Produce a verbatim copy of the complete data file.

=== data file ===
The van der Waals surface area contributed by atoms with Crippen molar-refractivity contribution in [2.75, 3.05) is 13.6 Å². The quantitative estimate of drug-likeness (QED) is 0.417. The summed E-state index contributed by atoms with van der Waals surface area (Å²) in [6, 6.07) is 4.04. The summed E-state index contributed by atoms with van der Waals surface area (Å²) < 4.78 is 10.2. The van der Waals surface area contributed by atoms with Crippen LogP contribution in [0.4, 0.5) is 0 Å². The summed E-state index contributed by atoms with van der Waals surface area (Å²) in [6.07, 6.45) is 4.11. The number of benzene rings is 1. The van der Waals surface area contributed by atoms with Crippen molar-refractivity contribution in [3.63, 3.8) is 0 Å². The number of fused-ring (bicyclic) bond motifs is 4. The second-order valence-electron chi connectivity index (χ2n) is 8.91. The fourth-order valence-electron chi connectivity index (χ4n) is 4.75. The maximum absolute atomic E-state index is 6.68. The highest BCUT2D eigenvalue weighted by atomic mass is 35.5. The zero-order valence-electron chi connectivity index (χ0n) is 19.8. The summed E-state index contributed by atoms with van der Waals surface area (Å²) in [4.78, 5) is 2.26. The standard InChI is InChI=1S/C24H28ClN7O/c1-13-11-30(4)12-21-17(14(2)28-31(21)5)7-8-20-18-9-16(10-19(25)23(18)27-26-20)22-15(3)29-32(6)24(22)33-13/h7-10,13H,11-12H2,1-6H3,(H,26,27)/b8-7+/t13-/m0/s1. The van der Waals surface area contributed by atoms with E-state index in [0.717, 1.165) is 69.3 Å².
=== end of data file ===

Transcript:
The van der Waals surface area contributed by atoms with Crippen molar-refractivity contribution in [2.75, 3.05) is 13.6 Å². The quantitative estimate of drug-likeness (QED) is 0.417. The summed E-state index contributed by atoms with van der Waals surface area (Å²) in [6, 6.07) is 4.04. The summed E-state index contributed by atoms with van der Waals surface area (Å²) < 4.78 is 10.2. The van der Waals surface area contributed by atoms with Crippen LogP contribution in [0.4, 0.5) is 0 Å². The summed E-state index contributed by atoms with van der Waals surface area (Å²) in [6.07, 6.45) is 4.11. The number of benzene rings is 1. The van der Waals surface area contributed by atoms with Crippen molar-refractivity contribution in [3.63, 3.8) is 0 Å². The number of fused-ring (bicyclic) bond motifs is 4. The second-order valence-electron chi connectivity index (χ2n) is 8.91. The fourth-order valence-electron chi connectivity index (χ4n) is 4.75. The maximum absolute atomic E-state index is 6.68. The highest BCUT2D eigenvalue weighted by atomic mass is 35.5. The zero-order valence-electron chi connectivity index (χ0n) is 19.8. The summed E-state index contributed by atoms with van der Waals surface area (Å²) in [4.78, 5) is 2.26. The standard InChI is InChI=1S/C24H28ClN7O/c1-13-11-30(4)12-21-17(14(2)28-31(21)5)7-8-20-18-9-16(10-19(25)23(18)27-26-20)22-15(3)29-32(6)24(22)33-13/h7-10,13H,11-12H2,1-6H3,(H,26,27)/b8-7+/t13-/m0/s1. The van der Waals surface area contributed by atoms with E-state index in [0.717, 1.165) is 69.3 Å².